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The legality of strip searches in NSW

The legality of strip searches in NSW

When can NSW police submit a person to a strip search?

Over the past 4 years, NSW Police have nearly doubled the amount of strip searches they perform. You are now more likely to be strip searched by the police than ever before. They are being performed in many places, such as music festivals, the back of paddy wagons, behind alleyways and even at the side of the road. It is important that you know your legal rights in relation to strip searches in NSW, as there is more chance than ever that you will find yourself in this situation.

What is a strip search?

A strip search is when a police officer fomally requests you remove part or all of your clothing to visually inspect your body for hidden weapons / drugs / contraband. They may also inspect your clothing and bags.

A strip search is the point at which a cop requests that you eliminate a few or the entirety of your garments, and outwardly inspects your body. They may likewise look through your garments and sacks.

NSW law clearly defines that a strip search be an absolute last resort. NSW police have the power to force you to submit to a strip search if they have a “reasonable” suspicion to do so – such as illegal drugs, stolen items or weapons.
A “reasonable” suspicion must be more than just a hunch or a possibility. For example if the police witness you exchanging goods for money – then that could be deemed a “reasonable” reason to search – but the validity of a search is usually based on a number of factors.

Normally a police officer may just pat you down, or ask you to remove your outer garments, or even shake your hair or ask you to open your mouth.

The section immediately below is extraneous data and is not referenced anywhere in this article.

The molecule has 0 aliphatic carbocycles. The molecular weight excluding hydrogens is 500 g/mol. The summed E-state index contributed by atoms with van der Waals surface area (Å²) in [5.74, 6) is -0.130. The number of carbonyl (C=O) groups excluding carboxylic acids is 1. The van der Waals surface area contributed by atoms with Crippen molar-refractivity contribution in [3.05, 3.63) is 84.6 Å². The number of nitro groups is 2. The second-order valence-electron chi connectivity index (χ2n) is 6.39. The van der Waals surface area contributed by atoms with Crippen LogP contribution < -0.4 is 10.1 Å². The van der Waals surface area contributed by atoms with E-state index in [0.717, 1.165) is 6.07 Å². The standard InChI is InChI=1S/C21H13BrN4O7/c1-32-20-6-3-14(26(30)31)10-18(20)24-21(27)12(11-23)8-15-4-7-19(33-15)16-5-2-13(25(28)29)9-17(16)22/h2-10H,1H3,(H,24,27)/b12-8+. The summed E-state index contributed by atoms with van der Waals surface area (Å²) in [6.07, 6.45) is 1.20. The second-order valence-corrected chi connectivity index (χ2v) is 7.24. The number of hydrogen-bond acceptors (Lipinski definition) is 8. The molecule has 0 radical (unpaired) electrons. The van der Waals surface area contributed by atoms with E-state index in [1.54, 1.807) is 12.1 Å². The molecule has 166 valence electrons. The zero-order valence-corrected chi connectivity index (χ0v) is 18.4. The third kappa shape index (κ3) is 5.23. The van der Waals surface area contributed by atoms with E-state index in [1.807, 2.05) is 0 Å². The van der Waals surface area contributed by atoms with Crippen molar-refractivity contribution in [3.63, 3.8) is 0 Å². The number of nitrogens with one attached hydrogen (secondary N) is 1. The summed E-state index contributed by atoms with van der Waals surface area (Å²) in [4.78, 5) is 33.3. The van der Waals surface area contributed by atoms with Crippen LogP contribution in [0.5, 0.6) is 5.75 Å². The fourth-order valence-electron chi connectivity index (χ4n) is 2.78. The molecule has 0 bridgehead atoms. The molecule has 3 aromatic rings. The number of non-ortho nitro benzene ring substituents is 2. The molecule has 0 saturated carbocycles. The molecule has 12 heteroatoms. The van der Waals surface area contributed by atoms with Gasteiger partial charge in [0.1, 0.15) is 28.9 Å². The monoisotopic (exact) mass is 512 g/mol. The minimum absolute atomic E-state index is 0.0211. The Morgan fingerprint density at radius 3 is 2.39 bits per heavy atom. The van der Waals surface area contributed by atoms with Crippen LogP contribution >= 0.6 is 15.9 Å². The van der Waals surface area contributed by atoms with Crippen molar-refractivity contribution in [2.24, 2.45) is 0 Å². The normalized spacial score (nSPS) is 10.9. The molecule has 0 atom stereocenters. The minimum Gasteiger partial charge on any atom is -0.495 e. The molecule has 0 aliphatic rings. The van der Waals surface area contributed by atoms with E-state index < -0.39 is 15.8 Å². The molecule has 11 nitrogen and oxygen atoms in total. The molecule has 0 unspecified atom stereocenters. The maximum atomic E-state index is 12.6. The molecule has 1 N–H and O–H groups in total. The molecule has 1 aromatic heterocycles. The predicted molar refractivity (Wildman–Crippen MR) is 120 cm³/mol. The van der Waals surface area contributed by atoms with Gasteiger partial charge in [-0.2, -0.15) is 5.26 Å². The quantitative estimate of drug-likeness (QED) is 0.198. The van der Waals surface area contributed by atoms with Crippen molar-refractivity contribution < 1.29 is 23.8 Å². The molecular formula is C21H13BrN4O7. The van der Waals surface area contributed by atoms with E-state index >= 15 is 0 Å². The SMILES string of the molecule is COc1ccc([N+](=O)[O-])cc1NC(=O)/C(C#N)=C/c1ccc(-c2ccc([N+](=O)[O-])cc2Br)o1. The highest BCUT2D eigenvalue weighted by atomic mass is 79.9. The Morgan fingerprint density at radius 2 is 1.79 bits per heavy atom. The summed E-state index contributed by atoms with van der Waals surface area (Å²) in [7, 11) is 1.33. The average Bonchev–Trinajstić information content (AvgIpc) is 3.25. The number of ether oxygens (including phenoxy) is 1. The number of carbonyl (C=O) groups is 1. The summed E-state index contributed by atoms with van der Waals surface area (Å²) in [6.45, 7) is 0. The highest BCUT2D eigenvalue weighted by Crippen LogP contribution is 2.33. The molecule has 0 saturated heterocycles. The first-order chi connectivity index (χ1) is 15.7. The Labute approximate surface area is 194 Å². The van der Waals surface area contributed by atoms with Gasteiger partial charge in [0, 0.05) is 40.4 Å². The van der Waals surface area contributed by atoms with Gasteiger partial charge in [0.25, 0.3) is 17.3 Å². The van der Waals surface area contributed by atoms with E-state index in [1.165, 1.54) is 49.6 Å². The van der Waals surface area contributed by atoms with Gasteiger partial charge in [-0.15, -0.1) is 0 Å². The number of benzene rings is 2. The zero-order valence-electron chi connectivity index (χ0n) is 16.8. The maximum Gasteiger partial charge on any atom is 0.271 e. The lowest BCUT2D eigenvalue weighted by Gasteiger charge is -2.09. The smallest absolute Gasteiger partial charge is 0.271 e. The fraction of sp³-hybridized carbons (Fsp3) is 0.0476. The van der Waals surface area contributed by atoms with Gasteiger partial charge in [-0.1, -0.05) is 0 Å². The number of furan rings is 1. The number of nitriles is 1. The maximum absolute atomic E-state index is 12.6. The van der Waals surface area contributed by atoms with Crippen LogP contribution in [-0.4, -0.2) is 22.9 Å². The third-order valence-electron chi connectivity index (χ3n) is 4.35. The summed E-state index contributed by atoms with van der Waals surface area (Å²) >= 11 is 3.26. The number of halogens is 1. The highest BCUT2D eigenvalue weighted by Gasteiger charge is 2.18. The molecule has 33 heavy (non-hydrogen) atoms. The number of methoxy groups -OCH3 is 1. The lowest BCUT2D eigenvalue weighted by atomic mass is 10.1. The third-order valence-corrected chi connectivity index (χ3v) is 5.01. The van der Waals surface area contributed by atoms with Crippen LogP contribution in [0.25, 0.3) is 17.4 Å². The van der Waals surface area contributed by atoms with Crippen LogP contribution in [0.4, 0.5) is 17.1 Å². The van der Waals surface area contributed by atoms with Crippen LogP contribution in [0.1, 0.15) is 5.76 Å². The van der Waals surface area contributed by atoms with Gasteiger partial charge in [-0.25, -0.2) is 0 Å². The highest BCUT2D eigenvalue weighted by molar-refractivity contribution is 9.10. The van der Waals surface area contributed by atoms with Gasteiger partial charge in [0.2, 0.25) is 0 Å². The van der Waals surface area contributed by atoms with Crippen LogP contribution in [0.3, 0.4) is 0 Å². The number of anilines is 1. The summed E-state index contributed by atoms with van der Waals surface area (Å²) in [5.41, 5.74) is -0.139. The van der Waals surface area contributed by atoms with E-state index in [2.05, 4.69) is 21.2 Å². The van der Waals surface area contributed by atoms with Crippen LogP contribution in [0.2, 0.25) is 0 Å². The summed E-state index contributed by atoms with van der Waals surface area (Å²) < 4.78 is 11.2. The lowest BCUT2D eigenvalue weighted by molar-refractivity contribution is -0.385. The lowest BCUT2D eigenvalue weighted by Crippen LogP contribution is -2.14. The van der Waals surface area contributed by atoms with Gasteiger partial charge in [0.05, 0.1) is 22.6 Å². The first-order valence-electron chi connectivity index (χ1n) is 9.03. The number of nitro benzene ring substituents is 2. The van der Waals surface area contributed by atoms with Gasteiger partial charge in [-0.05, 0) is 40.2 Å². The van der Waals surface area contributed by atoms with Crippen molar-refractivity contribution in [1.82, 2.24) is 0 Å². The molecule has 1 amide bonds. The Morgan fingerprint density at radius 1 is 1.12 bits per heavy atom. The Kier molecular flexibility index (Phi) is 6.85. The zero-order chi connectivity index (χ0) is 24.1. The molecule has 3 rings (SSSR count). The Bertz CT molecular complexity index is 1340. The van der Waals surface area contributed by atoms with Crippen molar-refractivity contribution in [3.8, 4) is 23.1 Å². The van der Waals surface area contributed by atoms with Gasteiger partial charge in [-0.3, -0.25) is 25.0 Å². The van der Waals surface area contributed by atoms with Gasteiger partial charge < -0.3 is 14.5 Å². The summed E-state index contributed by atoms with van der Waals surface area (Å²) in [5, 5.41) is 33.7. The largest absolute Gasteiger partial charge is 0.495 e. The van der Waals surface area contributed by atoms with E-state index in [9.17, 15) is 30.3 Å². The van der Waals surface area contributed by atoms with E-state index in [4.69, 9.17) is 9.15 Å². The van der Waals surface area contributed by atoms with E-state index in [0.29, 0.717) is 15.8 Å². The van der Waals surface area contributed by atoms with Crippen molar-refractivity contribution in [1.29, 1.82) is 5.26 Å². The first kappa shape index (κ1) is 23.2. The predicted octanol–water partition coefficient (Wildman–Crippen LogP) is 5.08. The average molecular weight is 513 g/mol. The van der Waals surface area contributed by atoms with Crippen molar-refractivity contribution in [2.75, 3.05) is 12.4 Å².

It is at that point a police officer may request a strip search if, and only if it is deemed “necessary, serious and urgent.

Defining what makes a strip search necessary is difficult. Just being at a music festival or walking down the street is not enough of a reason for the police to request a strip search. Refusing a strip search, and also requesting the reason for the search is not enough to necessitate a strip search. You are allowed to speak your rights. They must have reasonable suspicion that you have something illegal hidden on your body.

Police MUST also make sure that the circumstance be serious and urgent enough that a strip search is absolutely necessary. What constitutes “serious and urgent”? Well that depends completely on the situation. This is however what is said in law and the police must have a legitimate reason if you ask them why its serious and urgent.

If you have been strip searched by the police it is important that you seek legal advice to find out what your options are. Chances are the strip search was unlawful. When conducting a strip search police must comply with the legislative requirements under the Law Enforcement (Powers and Responsibilities) Act 2002 (NSW) (‘LEPRA’).

If you do find yourself being charged with an offence after being subjected to a strip search – give Sydney Law Solutions a call and we can help you mount an appropriate defence.

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